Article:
Washington, DC – Congresswoman Julia Brownley (D-CA), Chairwoman of the House Veterans’ Affairs Subcommittee on Health, today introduced a bill that would improve access and research at VA for evidence-based complementary and integrative medicine – services that may include animal-assisted therapy, acupuncture, and hypnosis – aimed at helping our nation’s veterans reduce dependence on opioids and better treating post-traumatic stress disorder (PTSD), chronic pain, and other conditions.

“The men and women who have served our country in uniform deserve every possible effective treatment to address their wounds of war,” said Congresswoman Brownley. “Better evaluating what works and what doesn’t, and expanding access to innovative treatments that work is critical to upholding the promise we’ve made to our nation’s heroes.”

As many as 300,000 Iraq and Afghanistan veterans – nearly 20 percent of returning troops – have symptoms associated with PTSD or depression, and 60 percent of veterans returning from the Middle East and 50 percent of older veterans are managing chronic pain. Complementary and integrative medicine has helped many veterans manage these and other wounds of war and reduce dependence on opioids for management of chronic pain. In 2017, a VA study concluded that yoga improved health outcomes among veterans with chronic low back pain by improving pain intensity scores and reducing opioid use. Another VA study found that participation in a mantram repetition program significantly reduced insomnia among veterans with PTSD. However, many of these services have not been widely studied or offered at VA.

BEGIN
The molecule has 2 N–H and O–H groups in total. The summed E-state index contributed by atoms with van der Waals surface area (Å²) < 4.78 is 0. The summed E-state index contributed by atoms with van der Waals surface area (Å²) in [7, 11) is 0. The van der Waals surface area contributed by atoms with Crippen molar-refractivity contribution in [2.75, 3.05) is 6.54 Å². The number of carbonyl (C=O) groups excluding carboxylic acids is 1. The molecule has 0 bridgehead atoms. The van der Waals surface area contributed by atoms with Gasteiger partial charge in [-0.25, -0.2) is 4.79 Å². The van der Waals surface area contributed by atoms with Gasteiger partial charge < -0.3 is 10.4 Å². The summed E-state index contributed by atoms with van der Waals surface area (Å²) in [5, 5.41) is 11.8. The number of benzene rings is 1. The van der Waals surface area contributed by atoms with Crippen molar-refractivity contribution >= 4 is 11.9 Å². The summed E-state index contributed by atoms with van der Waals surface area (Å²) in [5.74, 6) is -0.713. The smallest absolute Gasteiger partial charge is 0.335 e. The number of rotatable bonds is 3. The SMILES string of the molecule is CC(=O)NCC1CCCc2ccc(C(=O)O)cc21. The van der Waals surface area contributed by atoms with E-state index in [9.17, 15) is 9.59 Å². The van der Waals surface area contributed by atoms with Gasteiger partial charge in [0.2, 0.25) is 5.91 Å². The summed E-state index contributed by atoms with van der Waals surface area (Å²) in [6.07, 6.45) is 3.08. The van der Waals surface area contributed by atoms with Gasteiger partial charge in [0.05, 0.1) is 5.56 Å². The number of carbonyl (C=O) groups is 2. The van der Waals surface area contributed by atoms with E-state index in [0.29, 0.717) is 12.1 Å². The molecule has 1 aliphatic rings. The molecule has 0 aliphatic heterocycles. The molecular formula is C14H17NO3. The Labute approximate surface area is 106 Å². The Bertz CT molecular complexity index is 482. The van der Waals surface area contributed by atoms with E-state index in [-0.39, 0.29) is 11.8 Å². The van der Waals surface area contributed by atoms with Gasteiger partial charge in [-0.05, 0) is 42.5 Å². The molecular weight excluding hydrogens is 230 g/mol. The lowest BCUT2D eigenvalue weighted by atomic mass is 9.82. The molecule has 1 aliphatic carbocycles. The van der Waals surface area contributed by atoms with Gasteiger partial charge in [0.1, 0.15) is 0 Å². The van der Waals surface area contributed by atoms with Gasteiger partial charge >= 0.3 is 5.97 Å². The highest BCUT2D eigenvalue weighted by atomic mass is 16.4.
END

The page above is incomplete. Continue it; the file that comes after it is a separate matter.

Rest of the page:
VA currently makes a range of complementary and integrative medicine approaches available at VA facilities or in the community, including acupuncture, animal-assisted therapy, hypnosis, meditation, music therapy, and yoga. Brownley’s bill – the Expanding Care for Veterans Act – would require VA to substantially expand research and education on the effectiveness of these services, codify its authority to offer them, study barriers to accessing such care, and establish a program assessing the role wellness programs can play in mental health care. She has introduced similar legislation in previous years.

Brownley has long been an advocate for complementary treatment. Her legislation to expand chiropractic care at the VA was signed into law on March 23, 2018 as part of the FY 2018 government funding bill.

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